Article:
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Chatterton Paperback – Nov 8 1988


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Paperback, Nov 8 1988
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Product Details

  • Paperback: 1 pages
  • Publisher: Penguin UK; New edition edition (Nov. 8 1988)
  • Language: English
  • ISBN-10: 034910008X
  • ISBN-13: 978-0349100081
  • Product Dimensions: 19.2 x 12.6 x 1.8 cm
  • Shipping Weight: 82 g
  • Average Customer Review: 4.3 out of 5 stars  See all reviews (6 customer reviews)
  • Amazon Bestsellers Rank: #2,151,889 in Books (See Top 100 in Books)


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AS SOON as he turned the corner, he looked for the House above the Arch. Read the first page
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Customer Reviews

4.3 out of 5 stars
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Format: Paperback
"Chatterton" by Peter Ackroyd is a quirky, but interesting novel about an aged poet who discovers a lost journal that could turn the literary world upside down. It seems that Thomas Chatterton may have survived much longer than the world thought he did, and not only that, but he "ghostwrote" a lot more than we thought he did. Thrown into the mix is Harriet Scope, an elderly novelist, who is a secret plagarist(she rips off fourth-rate Victorian novels). Told from three different times: the 1770's through Chatterton's eyes; 1856 through George Meredith, who was the model in the famous painting of Chatterton; and in the present day, this novel explores just how far fakery can go, and the question if poetry really matters. There were a few flaws in it, but I did like how they explained what really happened to Chatterton, and why it happened.
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Format: Paperback
Did Thomas Chatterton, one of the great forger/poets of the 18th century, die of an overdose of laudanum in 1770? Or did he fake his own death and continue merrily publishing work under the names of recently deceased poets?
When novelist George Meredith posed as Chatterton in Henry Wallace's painting "The Death of Chatterton," is it true that the painter made off with his oblivious model's wife?
In the present day, were the papers found by poetaster Charles Wychwood in Bristol really the confessions of Chatterton written in his own hand? And what about that painting of Chatterton as a middle-aged man? (He was supposedly 17 when he died.)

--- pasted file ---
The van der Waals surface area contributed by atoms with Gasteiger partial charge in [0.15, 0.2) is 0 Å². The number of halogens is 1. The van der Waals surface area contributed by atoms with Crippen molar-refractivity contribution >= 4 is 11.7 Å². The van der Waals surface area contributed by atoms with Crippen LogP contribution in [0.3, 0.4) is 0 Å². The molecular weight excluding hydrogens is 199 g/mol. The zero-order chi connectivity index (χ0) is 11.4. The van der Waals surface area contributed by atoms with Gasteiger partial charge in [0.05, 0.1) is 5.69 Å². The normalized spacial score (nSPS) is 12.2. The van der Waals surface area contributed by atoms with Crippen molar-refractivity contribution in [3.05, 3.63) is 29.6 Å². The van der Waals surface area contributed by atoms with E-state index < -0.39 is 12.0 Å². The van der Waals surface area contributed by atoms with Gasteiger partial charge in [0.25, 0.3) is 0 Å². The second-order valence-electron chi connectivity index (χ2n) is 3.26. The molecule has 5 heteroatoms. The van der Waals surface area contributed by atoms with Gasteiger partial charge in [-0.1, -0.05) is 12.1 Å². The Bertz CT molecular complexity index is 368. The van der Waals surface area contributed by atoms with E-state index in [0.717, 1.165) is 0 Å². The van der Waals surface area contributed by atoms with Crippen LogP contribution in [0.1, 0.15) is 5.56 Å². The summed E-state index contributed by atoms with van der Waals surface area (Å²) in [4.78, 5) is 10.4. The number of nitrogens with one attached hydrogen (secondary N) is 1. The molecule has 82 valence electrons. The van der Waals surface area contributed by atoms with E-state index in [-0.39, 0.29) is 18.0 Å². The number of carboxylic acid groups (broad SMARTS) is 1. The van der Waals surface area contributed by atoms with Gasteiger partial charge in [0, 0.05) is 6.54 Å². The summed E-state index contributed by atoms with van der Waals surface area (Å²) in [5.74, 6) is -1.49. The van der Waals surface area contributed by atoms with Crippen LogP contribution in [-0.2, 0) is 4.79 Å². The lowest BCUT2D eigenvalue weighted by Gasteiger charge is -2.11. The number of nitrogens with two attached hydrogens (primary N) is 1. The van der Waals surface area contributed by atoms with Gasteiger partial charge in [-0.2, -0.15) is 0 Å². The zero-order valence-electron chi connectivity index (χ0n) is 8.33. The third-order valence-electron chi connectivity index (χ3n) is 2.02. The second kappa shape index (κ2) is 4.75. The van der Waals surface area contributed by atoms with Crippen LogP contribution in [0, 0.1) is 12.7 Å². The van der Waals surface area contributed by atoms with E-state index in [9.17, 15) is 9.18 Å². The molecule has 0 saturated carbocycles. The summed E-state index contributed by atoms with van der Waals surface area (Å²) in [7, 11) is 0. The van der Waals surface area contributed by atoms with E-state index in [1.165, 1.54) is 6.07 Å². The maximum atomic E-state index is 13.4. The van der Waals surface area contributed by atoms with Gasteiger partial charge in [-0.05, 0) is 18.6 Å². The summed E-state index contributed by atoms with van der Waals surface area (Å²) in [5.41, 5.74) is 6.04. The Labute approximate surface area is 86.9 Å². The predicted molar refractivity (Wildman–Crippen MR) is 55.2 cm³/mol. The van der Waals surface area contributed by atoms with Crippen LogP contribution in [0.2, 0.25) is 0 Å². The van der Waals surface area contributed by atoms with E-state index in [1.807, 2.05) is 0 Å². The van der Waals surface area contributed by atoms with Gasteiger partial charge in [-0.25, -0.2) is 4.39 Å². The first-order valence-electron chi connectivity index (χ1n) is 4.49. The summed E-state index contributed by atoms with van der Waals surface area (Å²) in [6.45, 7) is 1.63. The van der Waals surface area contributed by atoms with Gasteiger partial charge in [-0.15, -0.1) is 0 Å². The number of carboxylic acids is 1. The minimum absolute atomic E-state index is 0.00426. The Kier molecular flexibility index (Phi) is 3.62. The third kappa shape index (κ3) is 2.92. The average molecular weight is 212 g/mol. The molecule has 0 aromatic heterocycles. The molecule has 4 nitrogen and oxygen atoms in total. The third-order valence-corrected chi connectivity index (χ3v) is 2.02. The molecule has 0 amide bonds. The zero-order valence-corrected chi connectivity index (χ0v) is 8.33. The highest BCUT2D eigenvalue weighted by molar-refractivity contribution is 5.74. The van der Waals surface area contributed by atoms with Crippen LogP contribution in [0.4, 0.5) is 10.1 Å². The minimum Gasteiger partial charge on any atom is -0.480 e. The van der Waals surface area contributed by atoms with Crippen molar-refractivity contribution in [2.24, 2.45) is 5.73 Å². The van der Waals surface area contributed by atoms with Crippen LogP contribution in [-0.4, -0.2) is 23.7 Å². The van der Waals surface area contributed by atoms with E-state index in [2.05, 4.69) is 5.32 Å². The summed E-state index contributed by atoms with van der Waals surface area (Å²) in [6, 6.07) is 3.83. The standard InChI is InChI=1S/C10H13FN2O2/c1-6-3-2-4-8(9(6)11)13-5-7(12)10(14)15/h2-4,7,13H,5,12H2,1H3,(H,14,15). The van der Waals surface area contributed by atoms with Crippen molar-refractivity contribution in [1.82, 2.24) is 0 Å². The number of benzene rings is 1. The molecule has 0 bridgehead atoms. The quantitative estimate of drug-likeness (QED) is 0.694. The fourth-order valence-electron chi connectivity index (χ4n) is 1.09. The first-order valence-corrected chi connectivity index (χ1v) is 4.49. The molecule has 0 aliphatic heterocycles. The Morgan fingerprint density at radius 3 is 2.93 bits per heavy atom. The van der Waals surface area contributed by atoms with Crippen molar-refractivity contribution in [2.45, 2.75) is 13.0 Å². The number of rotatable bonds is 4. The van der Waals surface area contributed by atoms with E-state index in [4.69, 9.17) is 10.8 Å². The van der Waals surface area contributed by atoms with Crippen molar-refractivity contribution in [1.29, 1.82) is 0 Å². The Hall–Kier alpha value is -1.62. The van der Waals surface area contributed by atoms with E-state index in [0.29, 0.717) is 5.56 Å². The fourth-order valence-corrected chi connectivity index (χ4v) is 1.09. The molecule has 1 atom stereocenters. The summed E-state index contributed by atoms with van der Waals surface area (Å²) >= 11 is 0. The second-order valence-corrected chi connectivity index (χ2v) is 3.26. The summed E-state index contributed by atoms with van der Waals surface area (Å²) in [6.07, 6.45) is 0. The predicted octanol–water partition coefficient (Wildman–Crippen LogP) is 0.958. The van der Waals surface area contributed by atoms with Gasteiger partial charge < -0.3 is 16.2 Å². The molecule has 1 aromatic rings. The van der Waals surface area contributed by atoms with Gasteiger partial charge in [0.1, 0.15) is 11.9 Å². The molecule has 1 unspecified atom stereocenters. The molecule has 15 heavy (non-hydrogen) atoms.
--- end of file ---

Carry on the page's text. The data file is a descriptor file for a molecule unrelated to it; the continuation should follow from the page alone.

Will literary "resurrectionist" Harriet Scrope succeed in taking Wychwood's work on Chatterton and passing it off as her own, just as Stewart Merk merrily signed the dead painter Seymour's name to his own work?
Why am I asking so many questions?
Because there are no answers. That's all right, though, because the questions are great; and they just keep on coming. If you read this book, you will sink deep into a morass of counterfeiting, fraud, and outright fakery.
Be prepared to be bamboozled ... and entertained.
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Format: Paperback
Thomas Chatterton was a real 18th-century poet. As a teenager he invented a 15th-century poet, Thomas Rowley and wrote poems in an appropriately archaic style. As a young man he went off to London, wrote poems and short stories, but could not sell enough of his work to make a living and committed suicide by eating arsenic. The poems of Rowley were collected and published after Chatterton's death, but it was not until the third edition that it was revealed the poems were entirely Chatterton's invention and his short and tragic life was embraced by the Romantics: Keats wrote a sonnet to Chatterton, Wordsworth used him in a poem, and he was the subject of Oscar Wilde's last lecture.
It is not surprising that Peter Ackroyd would be interesting in writing a novel about Chatterton's life, since the author has long been interested in masks, impersonation, and other ways of presenting a public pretense. Consequently, this is not a historical novel, although it deals with real people and real times. After all, little is really known about Chatterton beyond his poems. Obviously dissatisfied with the time and place of his birth, Chatterton creates Rowley as a way of improving his lot in life, or, at least, that is clearly his intention. But in the real world Chatterton cannot function. He takes pride in writing political satires that attack everyone and everything, but in failing to have convictions and a particular point of view, he reveals that in presenting other identities he has lost his true one. In this regard and in this novel, however, he is clearly not alone.
"Chatterton" is clearly not a conventional historical novel is that Ackroyd repeatedly plays with chronology. He is more interested in comparing and contrasting events than he is in sequencing them appropriately.
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